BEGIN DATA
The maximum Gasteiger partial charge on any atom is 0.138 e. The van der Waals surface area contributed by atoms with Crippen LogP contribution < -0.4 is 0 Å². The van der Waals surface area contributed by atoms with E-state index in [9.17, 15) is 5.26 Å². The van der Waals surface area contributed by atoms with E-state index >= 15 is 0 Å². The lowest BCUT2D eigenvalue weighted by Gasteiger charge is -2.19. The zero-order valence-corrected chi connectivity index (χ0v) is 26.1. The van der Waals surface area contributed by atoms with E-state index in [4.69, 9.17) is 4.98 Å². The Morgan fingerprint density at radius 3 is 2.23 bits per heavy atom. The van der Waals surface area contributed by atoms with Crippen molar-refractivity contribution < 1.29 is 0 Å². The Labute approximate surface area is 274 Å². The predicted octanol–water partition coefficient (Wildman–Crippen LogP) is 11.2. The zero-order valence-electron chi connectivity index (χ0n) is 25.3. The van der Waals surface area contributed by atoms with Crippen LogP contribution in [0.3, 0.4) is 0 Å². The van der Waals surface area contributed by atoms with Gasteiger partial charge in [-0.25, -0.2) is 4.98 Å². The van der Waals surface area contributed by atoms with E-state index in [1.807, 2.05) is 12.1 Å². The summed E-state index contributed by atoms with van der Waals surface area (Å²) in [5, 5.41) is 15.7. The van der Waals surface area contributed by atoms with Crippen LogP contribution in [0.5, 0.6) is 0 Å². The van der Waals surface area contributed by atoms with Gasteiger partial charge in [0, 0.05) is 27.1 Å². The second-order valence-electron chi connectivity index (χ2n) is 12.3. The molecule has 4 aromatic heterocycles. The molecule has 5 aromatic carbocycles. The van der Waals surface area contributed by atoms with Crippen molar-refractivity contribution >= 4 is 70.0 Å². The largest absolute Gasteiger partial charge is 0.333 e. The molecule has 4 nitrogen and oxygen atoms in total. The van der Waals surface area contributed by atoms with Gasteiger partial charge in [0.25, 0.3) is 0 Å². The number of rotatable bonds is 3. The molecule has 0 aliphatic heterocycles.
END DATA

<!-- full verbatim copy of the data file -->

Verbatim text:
The maximum Gasteiger partial charge on any atom is 0.138 e. The van der Waals surface area contributed by atoms with Crippen LogP contribution < -0.4 is 0 Å². The van der Waals surface area contributed by atoms with E-state index in [9.17, 15) is 5.26 Å². The van der Waals surface area contributed by atoms with E-state index >= 15 is 0 Å². The lowest BCUT2D eigenvalue weighted by Gasteiger charge is -2.19. The zero-order valence-corrected chi connectivity index (χ0v) is 26.1. The van der Waals surface area contributed by atoms with E-state index in [4.69, 9.17) is 4.98 Å². The Morgan fingerprint density at radius 3 is 2.23 bits per heavy atom. The van der Waals surface area contributed by atoms with Crippen molar-refractivity contribution < 1.29 is 0 Å². The Labute approximate surface area is 274 Å². The predicted octanol–water partition coefficient (Wildman–Crippen LogP) is 11.2. The zero-order valence-electron chi connectivity index (χ0n) is 25.3. The van der Waals surface area contributed by atoms with Crippen LogP contribution in [0.3, 0.4) is 0 Å². The van der Waals surface area contributed by atoms with Gasteiger partial charge in [-0.25, -0.2) is 4.98 Å². The van der Waals surface area contributed by atoms with E-state index in [1.807, 2.05) is 12.1 Å². The summed E-state index contributed by atoms with van der Waals surface area (Å²) in [5, 5.41) is 15.7. The van der Waals surface area contributed by atoms with Crippen LogP contribution in [0.5, 0.6) is 0 Å². The van der Waals surface area contributed by atoms with Gasteiger partial charge in [0, 0.05) is 27.1 Å². The second-order valence-electron chi connectivity index (χ2n) is 12.3. The molecule has 4 aromatic heterocycles. The molecule has 5 aromatic carbocycles. The van der Waals surface area contributed by atoms with Crippen molar-refractivity contribution >= 4 is 70.0 Å². The largest absolute Gasteiger partial charge is 0.333 e. The molecule has 4 nitrogen and oxygen atoms in total. The van der Waals surface area contributed by atoms with Gasteiger partial charge in [0.25, 0.3) is 0 Å². The number of rotatable bonds is 3. The molecule has 0 aliphatic heterocycles.